Southern Connecticut State University has the responsibility to ensure access to all qualified students, and to provide reasonable accommodations for students with documented disabilities. The University is committed to fostering an environment that is sensitive to the diverse needs of students with disabilities, and will encourage students to develop their self-advocacy skills.
Students who are enrolled in the university and matriculated in courses are eligible to request accommodations through Accessibility Services.
Students must self identify to Accessibility Services as a student with a disability. Once this is done, they should fill out an intake form. Students must provide appropriate documentation to Accessibility Services in order to be approved for accommodations. For more information on documentation, see below.
Students must also engage in an interactive intake meeting with a staff member of Accessibility Services to review past experiences and make a determination on appropriate college level accommodations.
Please note that accommodations are not retroactive, thus it is important to self-identify and register with Accessibility Services as soon as possible.
Documentation that describes a student’s diagnosed disability and its impact is required to be approved for accommodations at the college level. Accessibility Services must be able to substantiate why the requested accommodation(s) would assist in mitigating the impact of a student’s diagnosis and provide equal access. Accessibility Services also considers a student’s self report, as well as the essential functions of the course, program or activity for which the accommodation would be authorized.
Residential Accommodations are approved through a similar process as other accommodations. Students should self-identify as soon as possible to Accessibility services, and provide documentation to support their request. Documentation should clearly substantiate the impact of a student’s diagnosis and how the accommodation requested would provide equal access to the living environment.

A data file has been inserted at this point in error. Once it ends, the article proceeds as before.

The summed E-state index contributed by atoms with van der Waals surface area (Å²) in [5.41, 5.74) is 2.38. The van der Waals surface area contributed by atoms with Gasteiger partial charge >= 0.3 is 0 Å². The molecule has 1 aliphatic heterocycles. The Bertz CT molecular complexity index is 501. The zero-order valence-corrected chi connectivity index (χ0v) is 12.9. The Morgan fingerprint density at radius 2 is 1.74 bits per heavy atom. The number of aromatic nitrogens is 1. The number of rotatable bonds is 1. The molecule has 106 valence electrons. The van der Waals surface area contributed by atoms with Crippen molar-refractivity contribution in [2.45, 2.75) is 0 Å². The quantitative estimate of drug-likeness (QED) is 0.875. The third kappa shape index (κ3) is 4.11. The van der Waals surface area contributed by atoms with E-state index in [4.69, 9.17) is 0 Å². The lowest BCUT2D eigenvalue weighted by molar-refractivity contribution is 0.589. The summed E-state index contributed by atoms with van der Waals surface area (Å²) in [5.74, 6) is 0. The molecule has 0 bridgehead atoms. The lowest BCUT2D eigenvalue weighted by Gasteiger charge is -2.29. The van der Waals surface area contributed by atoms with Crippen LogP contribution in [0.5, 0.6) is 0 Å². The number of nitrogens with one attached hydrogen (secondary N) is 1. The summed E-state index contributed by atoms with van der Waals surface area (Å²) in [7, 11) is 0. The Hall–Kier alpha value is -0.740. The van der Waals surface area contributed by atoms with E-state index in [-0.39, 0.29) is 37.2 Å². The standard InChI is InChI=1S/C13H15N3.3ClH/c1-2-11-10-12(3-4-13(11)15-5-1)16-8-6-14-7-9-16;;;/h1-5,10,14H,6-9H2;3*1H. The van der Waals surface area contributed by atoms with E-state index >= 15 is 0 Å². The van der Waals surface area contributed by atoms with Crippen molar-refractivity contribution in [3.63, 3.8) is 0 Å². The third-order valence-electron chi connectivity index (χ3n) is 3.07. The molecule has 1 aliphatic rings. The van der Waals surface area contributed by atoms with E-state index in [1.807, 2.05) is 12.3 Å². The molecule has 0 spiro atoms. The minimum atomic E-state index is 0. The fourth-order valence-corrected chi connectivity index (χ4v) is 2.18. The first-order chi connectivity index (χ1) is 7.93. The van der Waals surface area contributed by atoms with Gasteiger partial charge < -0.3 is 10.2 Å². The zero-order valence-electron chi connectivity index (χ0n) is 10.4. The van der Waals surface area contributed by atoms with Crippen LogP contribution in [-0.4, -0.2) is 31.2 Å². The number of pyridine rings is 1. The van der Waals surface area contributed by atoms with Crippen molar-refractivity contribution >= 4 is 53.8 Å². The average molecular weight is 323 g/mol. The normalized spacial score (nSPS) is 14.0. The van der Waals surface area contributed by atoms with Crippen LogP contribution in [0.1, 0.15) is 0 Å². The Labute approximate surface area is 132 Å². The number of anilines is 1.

Emotional Support Animals:
Emotional Support Animals (ESAs) are animals that are prescribed as part of a treatment plan for a variety of diagnoses. The Americans with Disabilities Act (ADA) does not consider ESAs to be service animals. Accessibility Services will review requests for ESAs on campus, and make a determination on a case by case basis. ESAs are limited only to the residence halls, and should not be brought to any communal space or academic building.
A service animal is a dog or miniature horse that is trained to provide a service or do work for the benefit of a person with a disability. The tasks performed by the animal must be directly related to the impact of that person’s disability. Services animals are permitted to accompany their handler in all locations at the University, unless the safety of the animal or others is a concern.
Services animals are not required to be registered at Accessibility Services, however we recommend students with service animals notify our office if the animal is coming to campus so that we are able to support students with disabilities as fully as possible.
Students currently registered with Accessibility Services and approved for academic accommodations are responsible for requesting their accommodation letters every semester from Accessibility Services. Accommodation letters are necessary to alert faculty to a student’s approved accommodations. Faculty are not required to provide accommodations to students without an accommodation letter.
Accommodation Letters can be requested via Accommodate, linked below. Please review the provided training materials as well to assist in this process.
Below is a list of current policies and procedures utilized by Accessibility Services. Should you need a copy in an alternate format, please contact our office.
- Occasional Absence Policy (PDF | DOC)
- Extensions on Papers and Projects Policy (PDF | DOC)
- Filing a Grievance Regarding an Accommodation Decision (PDF | DOC)
Responsibilities of Faculty
Faculty have the responsibility to provide reasonable accommodations to students with disabilities, registered with Accessibility Services. If an accommodation is requested, but an accommodation letter was not provide, the student should be referred to Accessibility services. Faculty should work closely with Accessibility services to provide support services for students in a timely manner.